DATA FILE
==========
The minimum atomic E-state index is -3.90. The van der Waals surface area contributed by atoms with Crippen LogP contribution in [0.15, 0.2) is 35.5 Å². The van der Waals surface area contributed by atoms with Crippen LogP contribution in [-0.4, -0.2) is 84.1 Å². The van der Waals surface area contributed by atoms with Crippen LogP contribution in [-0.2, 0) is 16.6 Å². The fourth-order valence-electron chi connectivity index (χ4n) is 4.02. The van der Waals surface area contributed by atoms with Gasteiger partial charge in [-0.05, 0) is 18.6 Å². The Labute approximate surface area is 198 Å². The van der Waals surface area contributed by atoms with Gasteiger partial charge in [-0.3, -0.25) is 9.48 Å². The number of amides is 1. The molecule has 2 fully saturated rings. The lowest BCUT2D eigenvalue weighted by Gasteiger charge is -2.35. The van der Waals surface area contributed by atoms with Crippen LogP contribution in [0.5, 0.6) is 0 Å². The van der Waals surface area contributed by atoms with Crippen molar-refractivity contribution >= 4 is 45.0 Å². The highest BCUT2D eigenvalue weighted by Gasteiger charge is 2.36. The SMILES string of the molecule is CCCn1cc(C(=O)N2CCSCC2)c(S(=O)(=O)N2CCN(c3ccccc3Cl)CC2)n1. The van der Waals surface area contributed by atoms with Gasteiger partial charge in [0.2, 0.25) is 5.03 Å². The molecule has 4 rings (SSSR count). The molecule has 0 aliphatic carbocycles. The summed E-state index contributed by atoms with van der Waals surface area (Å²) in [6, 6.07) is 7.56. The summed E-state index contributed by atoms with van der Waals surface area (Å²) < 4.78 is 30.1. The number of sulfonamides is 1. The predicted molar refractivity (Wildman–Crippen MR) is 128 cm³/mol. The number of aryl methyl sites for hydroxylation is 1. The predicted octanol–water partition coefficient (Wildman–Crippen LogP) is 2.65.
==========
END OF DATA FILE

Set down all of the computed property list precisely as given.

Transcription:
The minimum atomic E-state index is -3.90. The van der Waals surface area contributed by atoms with Crippen LogP contribution in [0.15, 0.2) is 35.5 Å². The van der Waals surface area contributed by atoms with Crippen LogP contribution in [-0.4, -0.2) is 84.1 Å². The van der Waals surface area contributed by atoms with Crippen LogP contribution in [-0.2, 0) is 16.6 Å². The fourth-order valence-electron chi connectivity index (χ4n) is 4.02. The van der Waals surface area contributed by atoms with Gasteiger partial charge in [-0.05, 0) is 18.6 Å². The Labute approximate surface area is 198 Å². The van der Waals surface area contributed by atoms with Gasteiger partial charge in [-0.3, -0.25) is 9.48 Å². The number of amides is 1. The molecule has 2 fully saturated rings. The lowest BCUT2D eigenvalue weighted by Gasteiger charge is -2.35. The van der Waals surface area contributed by atoms with Crippen LogP contribution in [0.5, 0.6) is 0 Å². The van der Waals surface area contributed by atoms with Crippen molar-refractivity contribution >= 4 is 45.0 Å². The highest BCUT2D eigenvalue weighted by Gasteiger charge is 2.36. The SMILES string of the molecule is CCCn1cc(C(=O)N2CCSCC2)c(S(=O)(=O)N2CCN(c3ccccc3Cl)CC2)n1. The van der Waals surface area contributed by atoms with Gasteiger partial charge in [0.2, 0.25) is 5.03 Å². The molecule has 4 rings (SSSR count). The molecule has 0 aliphatic carbocycles. The summed E-state index contributed by atoms with van der Waals surface area (Å²) in [6, 6.07) is 7.56. The summed E-state index contributed by atoms with van der Waals surface area (Å²) < 4.78 is 30.1. The number of sulfonamides is 1. The predicted molar refractivity (Wildman–Crippen MR) is 128 cm³/mol. The number of aryl methyl sites for hydroxylation is 1. The predicted octanol–water partition coefficient (Wildman–Crippen LogP) is 2.65.